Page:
Month: March 2019

Why Business Succession Planning Is Important

Why Business Succession Planning is ImportantYour business represents a big part of your wealth. Here’s why you need to protect it with a succession plan.

Many years ago, I had a friend who was a financial advisor and specialized in estate planning.  In encouraging people to establish or update their planning, he would tell them that not having a plan was the same as having a plan to leave extra money to the IRS, to the detriment of their intended heirs.  The same goes for business succession planning.  Not having a succession plan doesn’t mean that you will never retire or die, it just means that when you do there will most likely be a dispute and a judge or mediator will decide what happens to your business.

Wouldn’t it be much better if you established a plan for your business?

There are many reasons why a business succession plan is important.  For many business owners, the business represents most or a significant portion of their wealth.  Whether the plan is to keep the business in the family, sell to employees, or sell to an outsider, a written plan will play a big part in a smooth transition, which will preserve the value of your business.

A transition plan will also help you prepare for any unplanned circumstances, such as death, disability, or inability to work.  When something bad happens, it is usually too late to execute an effective plan.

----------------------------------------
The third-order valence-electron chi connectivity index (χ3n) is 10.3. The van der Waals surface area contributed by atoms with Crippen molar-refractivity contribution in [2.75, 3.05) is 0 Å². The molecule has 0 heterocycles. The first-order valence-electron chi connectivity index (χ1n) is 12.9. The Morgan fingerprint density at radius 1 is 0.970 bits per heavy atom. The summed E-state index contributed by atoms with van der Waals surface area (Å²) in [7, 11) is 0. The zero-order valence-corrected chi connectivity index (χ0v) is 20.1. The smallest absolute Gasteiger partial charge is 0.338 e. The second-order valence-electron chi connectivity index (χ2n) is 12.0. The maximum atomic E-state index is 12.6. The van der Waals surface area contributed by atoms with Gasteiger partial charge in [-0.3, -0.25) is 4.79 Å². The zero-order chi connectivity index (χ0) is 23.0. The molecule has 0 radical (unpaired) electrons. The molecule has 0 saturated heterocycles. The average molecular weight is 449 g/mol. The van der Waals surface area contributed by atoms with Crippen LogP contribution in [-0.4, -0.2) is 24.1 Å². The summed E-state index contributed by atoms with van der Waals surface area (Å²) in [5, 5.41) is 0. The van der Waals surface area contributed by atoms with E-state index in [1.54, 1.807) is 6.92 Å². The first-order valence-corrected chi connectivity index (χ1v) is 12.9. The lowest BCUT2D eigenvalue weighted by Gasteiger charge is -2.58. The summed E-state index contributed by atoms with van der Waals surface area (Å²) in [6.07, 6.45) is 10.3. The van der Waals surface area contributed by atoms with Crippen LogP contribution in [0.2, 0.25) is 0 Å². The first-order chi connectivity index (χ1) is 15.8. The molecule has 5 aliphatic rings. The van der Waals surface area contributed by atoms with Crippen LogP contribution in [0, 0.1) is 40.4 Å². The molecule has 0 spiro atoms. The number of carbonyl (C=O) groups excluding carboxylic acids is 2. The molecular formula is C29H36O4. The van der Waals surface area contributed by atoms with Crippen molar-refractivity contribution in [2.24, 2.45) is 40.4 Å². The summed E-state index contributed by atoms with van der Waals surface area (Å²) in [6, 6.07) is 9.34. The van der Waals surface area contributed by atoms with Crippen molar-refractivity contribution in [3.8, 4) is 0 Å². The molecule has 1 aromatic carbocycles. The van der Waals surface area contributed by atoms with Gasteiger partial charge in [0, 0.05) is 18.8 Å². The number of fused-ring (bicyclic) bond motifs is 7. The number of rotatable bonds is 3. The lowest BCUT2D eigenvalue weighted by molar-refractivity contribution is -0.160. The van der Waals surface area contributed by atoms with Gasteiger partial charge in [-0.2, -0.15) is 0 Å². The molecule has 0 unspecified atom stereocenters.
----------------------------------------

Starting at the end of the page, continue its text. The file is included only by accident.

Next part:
Preparing next gen leaders

If the business is being kept in the family or sold to employees, a succession plan will go a long way in preparing the management team or next generation to take over the business.  This process must commence long before the transition begins to be successful.

Finally, an effective plan will help you focus on the value of your business and the steps that you can take to increase that value.  Many owners are unrealistic about the value of their business, believing that value is simply a multiple of something, the amount they put into the business, or an uninformed guess.  The value of a business is based on future cash flow and risk.  Good cash flow and low risk translates into high value.  What can you do today to increase the value of your business?

We’ve got your back

If you’re ready to plan for business succession but don’t know where to start, contact me at [email protected].

Audits, Reviews and Compilations: A Summary

Which financial statement overview you need from your CPA depends on your business and financing needs

Audits, Reviews and Compilations: A SummaryYou will want to prepare your financial statements in accordance with an accounting framework that’s appropriate for your business. Most of the time, you’ll opt for a CPA to produce your financial statements. Getting an accountant’s blessing is especially useful when you are applying for more credit from a bank.

Financial statements are intended to give you current information on your business’s financial standing so you can make more informed decisions. There are three levels of overview you can choose to take — compilation, review or audit — and what you select will have a lot to do with what your objective is.